You can get the best of both worlds by running the two side by side
With Windows and Linux together, you'll be able to choose between them from the boot menu that appears when your machine restarts, and the next step is to help them both live together in harmony.
Despite Windows and Linux being two completely distinct operating system, where almost everything that can be different is different, there's a lot you can do to help the two work together.
The first problem that most users encounter with a dual boot system is file sharing. When you first boot into Linux from the dual-boot menu, it's likely that you'll need to access files within your Windows installation, and when you switch back to Windows, you'll probably want to be able to read the files that you were working with.
The reason why this is a problem is because both operating systems use different filesystems. This is the indexing system used to save and retrieve files to your storage medium, and without a bit of outside assistance, neither Linux nor Windows can read the other's formatting.
Fortunately, the people who build Linux distributions mostly provide this help for you, and this should mean that you'll be able to read Windows partitions from your new Linux installation without too much difficulty.
The easiest way to check is to launch the file manager and see if your Windows storage device is listed in the device panel list on the left. It's unlikely to be labelled clearly, and it might just be named after its size, but if you click on it you'll be able to see the files of a standard Windows installation.
Personal files can be found by clicking on Documents And Settings, followed by the username of the folder you want to access.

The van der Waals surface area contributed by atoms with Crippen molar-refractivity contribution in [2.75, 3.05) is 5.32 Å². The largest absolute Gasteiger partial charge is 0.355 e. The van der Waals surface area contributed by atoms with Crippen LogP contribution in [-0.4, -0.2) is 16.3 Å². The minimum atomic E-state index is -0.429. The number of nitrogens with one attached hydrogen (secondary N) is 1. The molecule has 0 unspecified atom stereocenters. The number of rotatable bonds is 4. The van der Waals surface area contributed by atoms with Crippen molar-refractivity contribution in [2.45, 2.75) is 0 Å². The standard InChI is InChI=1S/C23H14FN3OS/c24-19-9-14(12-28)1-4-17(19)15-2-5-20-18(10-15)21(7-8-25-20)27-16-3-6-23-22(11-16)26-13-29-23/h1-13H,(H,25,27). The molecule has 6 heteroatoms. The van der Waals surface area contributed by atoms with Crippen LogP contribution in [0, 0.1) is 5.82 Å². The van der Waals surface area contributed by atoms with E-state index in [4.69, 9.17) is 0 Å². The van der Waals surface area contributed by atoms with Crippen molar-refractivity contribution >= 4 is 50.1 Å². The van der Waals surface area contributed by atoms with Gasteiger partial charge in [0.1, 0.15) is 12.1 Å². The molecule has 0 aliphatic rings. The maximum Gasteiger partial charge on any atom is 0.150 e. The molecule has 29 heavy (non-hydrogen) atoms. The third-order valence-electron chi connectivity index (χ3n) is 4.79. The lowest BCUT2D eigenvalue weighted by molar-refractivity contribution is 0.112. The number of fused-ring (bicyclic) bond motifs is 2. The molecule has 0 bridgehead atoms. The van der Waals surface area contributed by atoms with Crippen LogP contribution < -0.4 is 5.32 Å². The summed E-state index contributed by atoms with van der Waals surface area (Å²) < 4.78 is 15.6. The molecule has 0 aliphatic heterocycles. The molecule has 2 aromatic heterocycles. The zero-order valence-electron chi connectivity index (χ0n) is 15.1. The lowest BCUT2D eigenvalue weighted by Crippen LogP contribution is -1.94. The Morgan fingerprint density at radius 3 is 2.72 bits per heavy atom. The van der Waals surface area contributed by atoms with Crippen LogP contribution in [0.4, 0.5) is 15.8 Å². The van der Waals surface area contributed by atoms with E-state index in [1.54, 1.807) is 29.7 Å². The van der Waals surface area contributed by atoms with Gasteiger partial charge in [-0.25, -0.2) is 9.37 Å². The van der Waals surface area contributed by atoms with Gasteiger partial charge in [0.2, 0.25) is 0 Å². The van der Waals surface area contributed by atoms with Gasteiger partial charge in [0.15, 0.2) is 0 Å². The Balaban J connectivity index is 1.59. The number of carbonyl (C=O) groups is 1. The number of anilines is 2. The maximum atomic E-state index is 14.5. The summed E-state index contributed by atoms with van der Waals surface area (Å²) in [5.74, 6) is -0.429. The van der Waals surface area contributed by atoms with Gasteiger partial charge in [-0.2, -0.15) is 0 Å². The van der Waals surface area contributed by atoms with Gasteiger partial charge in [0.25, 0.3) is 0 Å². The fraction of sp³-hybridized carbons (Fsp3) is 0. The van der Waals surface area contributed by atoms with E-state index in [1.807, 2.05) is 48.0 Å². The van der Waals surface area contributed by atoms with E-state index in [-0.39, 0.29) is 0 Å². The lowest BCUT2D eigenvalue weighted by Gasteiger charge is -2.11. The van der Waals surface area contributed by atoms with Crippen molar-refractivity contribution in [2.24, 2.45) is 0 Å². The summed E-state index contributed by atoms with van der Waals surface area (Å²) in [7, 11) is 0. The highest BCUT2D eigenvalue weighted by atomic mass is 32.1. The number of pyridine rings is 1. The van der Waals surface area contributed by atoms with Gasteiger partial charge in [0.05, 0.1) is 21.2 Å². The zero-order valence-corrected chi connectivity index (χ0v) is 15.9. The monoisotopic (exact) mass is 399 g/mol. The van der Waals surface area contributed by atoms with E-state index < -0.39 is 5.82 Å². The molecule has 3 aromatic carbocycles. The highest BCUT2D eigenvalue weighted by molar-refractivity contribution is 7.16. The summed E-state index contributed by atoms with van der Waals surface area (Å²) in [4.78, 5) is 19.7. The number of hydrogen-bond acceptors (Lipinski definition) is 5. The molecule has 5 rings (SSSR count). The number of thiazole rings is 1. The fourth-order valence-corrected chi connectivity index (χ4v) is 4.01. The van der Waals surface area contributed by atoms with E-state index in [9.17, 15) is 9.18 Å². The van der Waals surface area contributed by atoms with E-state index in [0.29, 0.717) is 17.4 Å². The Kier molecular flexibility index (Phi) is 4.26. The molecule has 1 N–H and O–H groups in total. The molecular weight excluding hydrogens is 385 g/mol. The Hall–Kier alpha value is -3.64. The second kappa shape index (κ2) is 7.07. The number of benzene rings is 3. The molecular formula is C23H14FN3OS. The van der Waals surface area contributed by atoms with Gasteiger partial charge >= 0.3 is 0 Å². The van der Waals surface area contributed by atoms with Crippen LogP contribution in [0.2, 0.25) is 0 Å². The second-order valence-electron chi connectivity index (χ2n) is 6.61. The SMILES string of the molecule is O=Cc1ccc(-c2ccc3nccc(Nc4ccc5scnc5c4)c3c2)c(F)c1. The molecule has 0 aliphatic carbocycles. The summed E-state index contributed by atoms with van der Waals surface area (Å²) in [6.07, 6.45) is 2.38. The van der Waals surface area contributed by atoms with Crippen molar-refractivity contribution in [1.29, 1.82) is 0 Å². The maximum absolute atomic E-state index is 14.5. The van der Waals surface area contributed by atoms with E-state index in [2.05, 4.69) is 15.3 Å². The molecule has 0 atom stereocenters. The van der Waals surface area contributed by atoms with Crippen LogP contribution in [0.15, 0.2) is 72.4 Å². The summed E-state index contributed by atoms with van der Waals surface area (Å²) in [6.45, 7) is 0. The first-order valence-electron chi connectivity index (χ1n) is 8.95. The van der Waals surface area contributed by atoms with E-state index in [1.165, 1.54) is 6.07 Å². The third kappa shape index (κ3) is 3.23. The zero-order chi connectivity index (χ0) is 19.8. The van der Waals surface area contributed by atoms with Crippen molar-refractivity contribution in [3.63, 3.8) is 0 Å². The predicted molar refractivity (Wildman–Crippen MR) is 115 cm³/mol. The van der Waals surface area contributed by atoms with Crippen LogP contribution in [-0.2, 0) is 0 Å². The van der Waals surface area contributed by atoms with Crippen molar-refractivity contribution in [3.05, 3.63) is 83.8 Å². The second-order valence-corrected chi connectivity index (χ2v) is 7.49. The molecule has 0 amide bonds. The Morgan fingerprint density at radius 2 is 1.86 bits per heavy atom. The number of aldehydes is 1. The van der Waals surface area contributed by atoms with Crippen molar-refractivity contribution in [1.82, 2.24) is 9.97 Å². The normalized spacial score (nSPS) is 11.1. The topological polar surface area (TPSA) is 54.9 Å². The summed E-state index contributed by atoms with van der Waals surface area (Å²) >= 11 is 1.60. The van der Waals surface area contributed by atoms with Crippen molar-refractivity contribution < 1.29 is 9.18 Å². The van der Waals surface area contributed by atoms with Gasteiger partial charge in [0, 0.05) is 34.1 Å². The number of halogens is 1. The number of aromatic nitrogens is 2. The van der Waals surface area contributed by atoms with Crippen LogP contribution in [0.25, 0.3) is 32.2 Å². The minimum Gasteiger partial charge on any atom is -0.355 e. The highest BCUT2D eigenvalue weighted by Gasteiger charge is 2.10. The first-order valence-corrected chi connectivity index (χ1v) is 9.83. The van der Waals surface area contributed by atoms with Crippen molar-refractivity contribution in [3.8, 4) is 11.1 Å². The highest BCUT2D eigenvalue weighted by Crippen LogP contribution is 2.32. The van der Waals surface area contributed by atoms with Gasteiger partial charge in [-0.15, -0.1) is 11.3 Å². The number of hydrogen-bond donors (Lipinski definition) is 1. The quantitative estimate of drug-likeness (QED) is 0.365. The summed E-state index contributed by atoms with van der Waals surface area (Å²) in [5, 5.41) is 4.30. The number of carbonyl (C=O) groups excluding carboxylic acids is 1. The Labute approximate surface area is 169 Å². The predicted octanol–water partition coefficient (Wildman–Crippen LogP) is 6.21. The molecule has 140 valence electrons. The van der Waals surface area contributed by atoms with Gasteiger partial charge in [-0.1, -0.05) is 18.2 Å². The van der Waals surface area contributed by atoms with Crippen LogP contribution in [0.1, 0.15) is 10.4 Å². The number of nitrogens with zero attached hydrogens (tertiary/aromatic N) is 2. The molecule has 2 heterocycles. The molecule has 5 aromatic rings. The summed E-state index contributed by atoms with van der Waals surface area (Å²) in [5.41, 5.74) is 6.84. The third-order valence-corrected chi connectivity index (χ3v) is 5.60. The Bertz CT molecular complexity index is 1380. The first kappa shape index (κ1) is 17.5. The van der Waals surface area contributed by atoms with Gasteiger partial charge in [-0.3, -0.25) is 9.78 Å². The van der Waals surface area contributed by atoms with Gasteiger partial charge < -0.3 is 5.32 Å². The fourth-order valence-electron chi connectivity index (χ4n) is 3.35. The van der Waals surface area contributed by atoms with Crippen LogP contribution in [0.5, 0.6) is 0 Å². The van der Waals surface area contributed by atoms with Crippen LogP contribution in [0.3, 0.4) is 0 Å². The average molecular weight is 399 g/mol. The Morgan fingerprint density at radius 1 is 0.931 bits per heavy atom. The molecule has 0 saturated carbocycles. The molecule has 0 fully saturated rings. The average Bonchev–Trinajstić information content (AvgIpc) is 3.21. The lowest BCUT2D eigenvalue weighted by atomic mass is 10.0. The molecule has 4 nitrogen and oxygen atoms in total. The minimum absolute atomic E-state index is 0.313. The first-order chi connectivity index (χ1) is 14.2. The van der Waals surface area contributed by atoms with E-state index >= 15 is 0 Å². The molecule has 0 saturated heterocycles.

Linux can load and save many of the most common files in exactly the same way that Windows does. JPG images from digital cameras, for example, can be viewed with a simple double-click, and you'll find the same level of integrated support for text files, many music files and most open document formats.
Mounting your Linux partition from within Windows isn't quite so easy and not as convenient as the in-built ability you'll find in most Linux distributions. The best solution we can find is to download and install a Windows tool called Explore2fs.
This is a Windows application that enables you to choose your Linux partitions from a drop-down list in the top-left of the window, and display their contents using an old-style Windows explorer view in the main window. This means you can drag and drop files to and from this window just as you would with any other directory on your Windows operating system.
You can find your personal files within a Linux installation by clicking on the Home directory followed by the folder named after your account name. Distributions will normally place files within either the Download directory, or the Desktop directory.
It's worth noting that Explore2fs is also quite capable of reading Linux-formatted USB, floppy and external drives.
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